A Century of Fascism
In 1922 Benito Mussolini became prime minister of Italy, putting that country on a path that had global ramifications. He was the world’s first fascist leader.
Other fascists soon followed with fanciful promises that were varied but tuned in to what people wanted to hear. Their problems would be solved, whether the restoration of order, removing risks from an uncertain future, the grant of financial aid, and other siren songs that at first blush might appear to improve an individual’s condition. All could be delivered if the citizenry just relied on their government. A broad swathe of people placed blind faith in these promises, allowing their fascist leaders to simultaneously expand the role of government in economic activity and embark on policies that made the State superior to the individual, overriding peoples’ inalienable natural rights expounded by the luminaries of the Age of Enlightenment.
Fascism became just a new twist on a well-worn theme – authoritarianism. Regardless of the name given to the political structure – fascism, dictatorship, autocracy, etc. – they all require strict obedience to the State at the expense of personal freedom, which raises the following questions about government today.
- Do individuals control their government as envisioned during the political awakening in the 17th and 18th centuries that put America on a course different from monarchial Europe, manifest in the transitory period(1) that was the initial outcome from the anti-federalist interpretation and implementation of the American Constitution by its framers?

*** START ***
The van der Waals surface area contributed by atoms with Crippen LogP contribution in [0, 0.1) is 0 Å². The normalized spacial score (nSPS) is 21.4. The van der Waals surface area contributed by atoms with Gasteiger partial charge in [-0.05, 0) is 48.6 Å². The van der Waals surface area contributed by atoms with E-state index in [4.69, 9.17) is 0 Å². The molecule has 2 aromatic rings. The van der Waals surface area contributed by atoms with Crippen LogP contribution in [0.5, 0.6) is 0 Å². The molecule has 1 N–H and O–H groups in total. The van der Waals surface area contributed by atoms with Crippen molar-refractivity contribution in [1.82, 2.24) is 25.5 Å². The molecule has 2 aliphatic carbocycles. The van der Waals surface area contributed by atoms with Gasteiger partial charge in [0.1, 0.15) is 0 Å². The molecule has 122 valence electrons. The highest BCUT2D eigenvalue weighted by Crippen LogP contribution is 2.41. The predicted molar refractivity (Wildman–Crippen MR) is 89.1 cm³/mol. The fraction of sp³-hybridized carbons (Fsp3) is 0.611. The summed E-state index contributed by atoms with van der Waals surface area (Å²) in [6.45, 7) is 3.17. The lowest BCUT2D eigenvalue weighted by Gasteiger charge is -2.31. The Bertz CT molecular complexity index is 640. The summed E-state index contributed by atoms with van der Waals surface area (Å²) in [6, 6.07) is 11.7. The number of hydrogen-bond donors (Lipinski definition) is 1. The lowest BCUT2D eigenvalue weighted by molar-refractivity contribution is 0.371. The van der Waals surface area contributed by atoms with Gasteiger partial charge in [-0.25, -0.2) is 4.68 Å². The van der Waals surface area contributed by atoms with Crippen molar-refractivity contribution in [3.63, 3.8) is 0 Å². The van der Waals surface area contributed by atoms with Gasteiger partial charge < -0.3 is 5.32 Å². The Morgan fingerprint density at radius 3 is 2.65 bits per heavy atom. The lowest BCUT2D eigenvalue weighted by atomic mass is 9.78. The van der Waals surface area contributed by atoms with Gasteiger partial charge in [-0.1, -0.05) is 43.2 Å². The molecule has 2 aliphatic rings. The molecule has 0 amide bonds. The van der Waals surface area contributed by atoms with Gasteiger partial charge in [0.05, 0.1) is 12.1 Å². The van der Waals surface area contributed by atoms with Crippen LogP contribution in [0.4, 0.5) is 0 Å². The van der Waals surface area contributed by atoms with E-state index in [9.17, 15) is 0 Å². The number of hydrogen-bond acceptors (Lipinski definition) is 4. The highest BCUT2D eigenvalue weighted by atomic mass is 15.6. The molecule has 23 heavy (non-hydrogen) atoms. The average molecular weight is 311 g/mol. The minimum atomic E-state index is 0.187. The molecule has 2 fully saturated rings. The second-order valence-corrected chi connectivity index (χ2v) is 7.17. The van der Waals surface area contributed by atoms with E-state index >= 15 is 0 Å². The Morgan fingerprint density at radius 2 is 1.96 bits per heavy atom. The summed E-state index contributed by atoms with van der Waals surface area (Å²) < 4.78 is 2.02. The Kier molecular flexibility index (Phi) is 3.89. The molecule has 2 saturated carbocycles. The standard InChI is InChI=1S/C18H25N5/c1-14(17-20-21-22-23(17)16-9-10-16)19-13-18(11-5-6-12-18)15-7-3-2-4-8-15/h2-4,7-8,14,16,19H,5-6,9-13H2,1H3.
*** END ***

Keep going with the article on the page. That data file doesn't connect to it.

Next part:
- Or as now prevails in most of the world geographically, has the State usurped power and is controlling its citizenry to the detriment of an individual’s liberty, which is the never-changing, never-ending outcome of fascists and other authoritarians?
For Americans these questions were answered in a speech in May 1948 by the father of Wall Street legend Warren Buffett. Congressman Howard Buffett explained that the link between money and liberty is inextricable, and he stated unambiguously: “For if human liberty is to survive in America, we must win the battle to restore honest money…unless you are willing to surrender your children and your country to galloping inflation, war and slavery.”(2) He concluded:
“The paper money disease has been a pleasant habit thus far and will not be dropped voluntarily any more than a dope user will without a struggle give up narcotics. But in each case the end of the road is not a desirable prospect. I can find no evidence to support a hope that our fiat paper money venture will fare better ultimately than such experiments in other lands. Because of our economic strength the paper money disease here may take many years to run its course…When that day arrives, our political rulers will probably find that foreign war and ruthless regimentation is the cunning alternative to domestic strife. That was the way out for the paper-money economy of Hitler and others.”
Whether an economy is based on paper-money (bank notes) or a bank deposit currency, or both, the outcome is the same. When government controls the currency through the banking system, together they inevitably debase the currency. Because of the control imposed on them from regulatory oversight, banks must comply with government diktat so they can continue operating, and their reward is increasing profits. Governments pursue this path to expand their power, with the result that liberty is diminished, hence the need for honest money.